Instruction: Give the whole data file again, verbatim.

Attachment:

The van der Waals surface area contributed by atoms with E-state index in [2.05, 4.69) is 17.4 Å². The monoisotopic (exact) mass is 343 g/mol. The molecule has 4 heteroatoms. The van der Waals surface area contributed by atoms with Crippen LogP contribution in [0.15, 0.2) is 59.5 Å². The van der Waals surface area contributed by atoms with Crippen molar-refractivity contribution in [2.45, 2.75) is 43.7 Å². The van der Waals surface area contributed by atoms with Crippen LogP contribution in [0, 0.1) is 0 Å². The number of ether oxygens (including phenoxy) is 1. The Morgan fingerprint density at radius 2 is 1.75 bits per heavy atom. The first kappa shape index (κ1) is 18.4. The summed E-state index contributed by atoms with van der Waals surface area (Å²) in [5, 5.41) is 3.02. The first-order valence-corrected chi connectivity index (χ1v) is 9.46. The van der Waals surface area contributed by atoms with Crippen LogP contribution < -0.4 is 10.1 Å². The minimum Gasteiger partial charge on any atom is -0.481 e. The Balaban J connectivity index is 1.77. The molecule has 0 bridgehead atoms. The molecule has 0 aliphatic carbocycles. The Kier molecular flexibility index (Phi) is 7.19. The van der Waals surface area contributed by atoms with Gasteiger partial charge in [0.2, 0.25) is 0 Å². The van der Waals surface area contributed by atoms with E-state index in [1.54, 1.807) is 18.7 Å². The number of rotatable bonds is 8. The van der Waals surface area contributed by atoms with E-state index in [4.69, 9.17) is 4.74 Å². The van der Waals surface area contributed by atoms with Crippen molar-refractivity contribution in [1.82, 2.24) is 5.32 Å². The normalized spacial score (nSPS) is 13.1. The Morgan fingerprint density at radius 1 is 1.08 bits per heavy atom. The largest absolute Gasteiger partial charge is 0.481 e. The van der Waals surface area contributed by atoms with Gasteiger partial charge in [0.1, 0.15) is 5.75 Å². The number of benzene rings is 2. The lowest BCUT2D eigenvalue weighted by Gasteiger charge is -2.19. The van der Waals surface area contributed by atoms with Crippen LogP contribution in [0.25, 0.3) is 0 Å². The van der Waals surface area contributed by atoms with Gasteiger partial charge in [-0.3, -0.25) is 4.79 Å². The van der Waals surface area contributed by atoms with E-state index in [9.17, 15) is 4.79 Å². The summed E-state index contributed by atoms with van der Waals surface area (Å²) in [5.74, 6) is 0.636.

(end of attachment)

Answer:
The van der Waals surface area contributed by atoms with E-state index in [2.05, 4.69) is 17.4 Å². The monoisotopic (exact) mass is 343 g/mol. The molecule has 4 heteroatoms. The van der Waals surface area contributed by atoms with Crippen LogP contribution in [0.15, 0.2) is 59.5 Å². The van der Waals surface area contributed by atoms with Crippen molar-refractivity contribution in [2.45, 2.75) is 43.7 Å². The van der Waals surface area contributed by atoms with Crippen LogP contribution in [0, 0.1) is 0 Å². The number of ether oxygens (including phenoxy) is 1. The Morgan fingerprint density at radius 2 is 1.75 bits per heavy atom. The first kappa shape index (κ1) is 18.4. The summed E-state index contributed by atoms with van der Waals surface area (Å²) in [5, 5.41) is 3.02. The first-order valence-corrected chi connectivity index (χ1v) is 9.46. The van der Waals surface area contributed by atoms with Crippen LogP contribution < -0.4 is 10.1 Å². The minimum Gasteiger partial charge on any atom is -0.481 e. The Balaban J connectivity index is 1.77. The molecule has 0 bridgehead atoms. The molecule has 0 aliphatic carbocycles. The Kier molecular flexibility index (Phi) is 7.19. The van der Waals surface area contributed by atoms with Gasteiger partial charge in [0.2, 0.25) is 0 Å². The van der Waals surface area contributed by atoms with E-state index in [1.54, 1.807) is 18.7 Å². The number of rotatable bonds is 8. The van der Waals surface area contributed by atoms with E-state index in [4.69, 9.17) is 4.74 Å². The van der Waals surface area contributed by atoms with Crippen molar-refractivity contribution in [1.82, 2.24) is 5.32 Å². The normalized spacial score (nSPS) is 13.1. The Morgan fingerprint density at radius 1 is 1.08 bits per heavy atom. The largest absolute Gasteiger partial charge is 0.481 e. The van der Waals surface area contributed by atoms with Gasteiger partial charge in [0.1, 0.15) is 5.75 Å². The number of benzene rings is 2. The lowest BCUT2D eigenvalue weighted by Gasteiger charge is -2.19. The van der Waals surface area contributed by atoms with Crippen LogP contribution in [0.25, 0.3) is 0 Å². The van der Waals surface area contributed by atoms with Gasteiger partial charge in [-0.3, -0.25) is 4.79 Å². The van der Waals surface area contributed by atoms with E-state index in [9.17, 15) is 4.79 Å². The summed E-state index contributed by atoms with van der Waals surface area (Å²) in [5.74, 6) is 0.636.